Migration is a Common Threat to the Ruling Parties in Key European States

Syrian and Iraqi refugees arrive on the island of Lesbos in Greece (Photo: Wikimedia Commons / Ggia)

All the European countries with a high proportion of immigrants were hit amid domestic pressure to tackle immigration last year. Ahead of domestic and EU elections, the stakes are still high for German head of government Olaf Scholz and his French and UK counterparts Emmanuel Macron, and Rishi Sunak.

Far-right and anti-migrant political parties, which offer drastic solutions, are becoming more popular in Western democracies. This trend is causing mainstream parties to suffer losses. We have witnessed this phenomenon in the Netherlands, where the Freedom Party led by Geert Wilders won the majority of the votes. What changes are expected in immigration policies, resulting from shifts in political preferences?

United Kingdom: The Long Battle for Rwanda

The British Prime Minister has been continuously under pressure from the voters and in parallel his own Conservative party about his stance not being enough strong in immigration. Tory party prominents fear voters will punish them because of the failure of the so-called Rwanda plan.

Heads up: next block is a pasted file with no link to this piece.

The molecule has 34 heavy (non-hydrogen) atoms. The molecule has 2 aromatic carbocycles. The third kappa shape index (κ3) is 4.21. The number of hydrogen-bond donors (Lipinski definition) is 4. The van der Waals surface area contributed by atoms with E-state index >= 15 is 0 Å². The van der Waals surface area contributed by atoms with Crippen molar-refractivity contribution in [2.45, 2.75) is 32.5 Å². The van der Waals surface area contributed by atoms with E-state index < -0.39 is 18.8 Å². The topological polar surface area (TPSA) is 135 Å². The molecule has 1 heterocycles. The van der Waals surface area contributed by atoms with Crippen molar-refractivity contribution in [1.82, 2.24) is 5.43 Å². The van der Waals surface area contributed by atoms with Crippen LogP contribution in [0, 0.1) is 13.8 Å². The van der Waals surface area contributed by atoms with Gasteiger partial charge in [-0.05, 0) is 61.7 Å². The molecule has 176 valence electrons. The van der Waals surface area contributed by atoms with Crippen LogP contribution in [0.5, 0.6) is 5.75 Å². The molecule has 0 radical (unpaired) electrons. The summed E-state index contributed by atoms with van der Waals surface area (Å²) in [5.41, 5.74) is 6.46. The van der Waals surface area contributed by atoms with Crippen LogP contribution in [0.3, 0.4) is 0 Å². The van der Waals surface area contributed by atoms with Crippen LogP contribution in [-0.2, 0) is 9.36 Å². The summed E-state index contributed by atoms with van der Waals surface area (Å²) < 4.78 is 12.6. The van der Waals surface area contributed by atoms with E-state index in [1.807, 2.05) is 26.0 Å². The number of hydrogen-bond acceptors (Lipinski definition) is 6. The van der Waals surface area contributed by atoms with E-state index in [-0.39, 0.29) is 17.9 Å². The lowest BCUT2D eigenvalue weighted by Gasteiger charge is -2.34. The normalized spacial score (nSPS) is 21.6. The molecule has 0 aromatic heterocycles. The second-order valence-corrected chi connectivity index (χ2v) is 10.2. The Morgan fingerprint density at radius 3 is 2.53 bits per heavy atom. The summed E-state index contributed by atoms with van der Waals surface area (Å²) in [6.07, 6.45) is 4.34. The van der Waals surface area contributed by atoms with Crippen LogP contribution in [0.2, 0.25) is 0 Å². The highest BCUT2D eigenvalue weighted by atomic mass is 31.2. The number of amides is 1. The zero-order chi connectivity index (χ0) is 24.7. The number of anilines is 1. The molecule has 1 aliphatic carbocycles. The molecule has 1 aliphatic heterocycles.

The majority of Brits are disappointed because seven years after the decisive Brexit vote, they are no closer to achieving what pro-Brexit campaigners promised: to take back control of migration. In 2023 the UK chalked up record net migration figures, with 672 000, a record high in four years.

The pressure is due to a migration issue regarding the high numbers of undocumented migrants arriving crossing the English Channel. In an attempt to resolve this, the British PM created a deal with Rwanda to deport these arrivals there until their cases are decided. However, this, another key legislation promise made by Rishi Sunak, was struck down by the Supreme Court. This was due to the issue of whether Rwanda is a safe enough country to make such an agreement. Sunak’s commitment to the deal ignited a war between the Tories.

The British PM just survived his party’s rebellion over the proposed Safety of Rwanda bill, and he also managed to pass by the House of Commons on 12 December, last year.

The bill will now go to the committee stage, but Sunak still faces a brutal battle in order to the bill become effective.

The time is running out for him and the conservatives due to the upcoming election where they are predicted to face their worst defeat in decades.

Biritsh Prime Minister Rishi Sunak and German Chancellor Olaf Scholz at the Vilnius NATO Summit in 2023 (Photo: Number 10 / Flickr.com / Wikimedia Commons)
Biritsh Prime Minister Rishi Sunak and German Chancellor Olaf Scholz at the Vilnius NATO Summit in 2023 (Photo: Number 10 / Flickr.com / Wikimedia Commons)

France: Could Migration Policy Start the Downfall for the “Macronism”?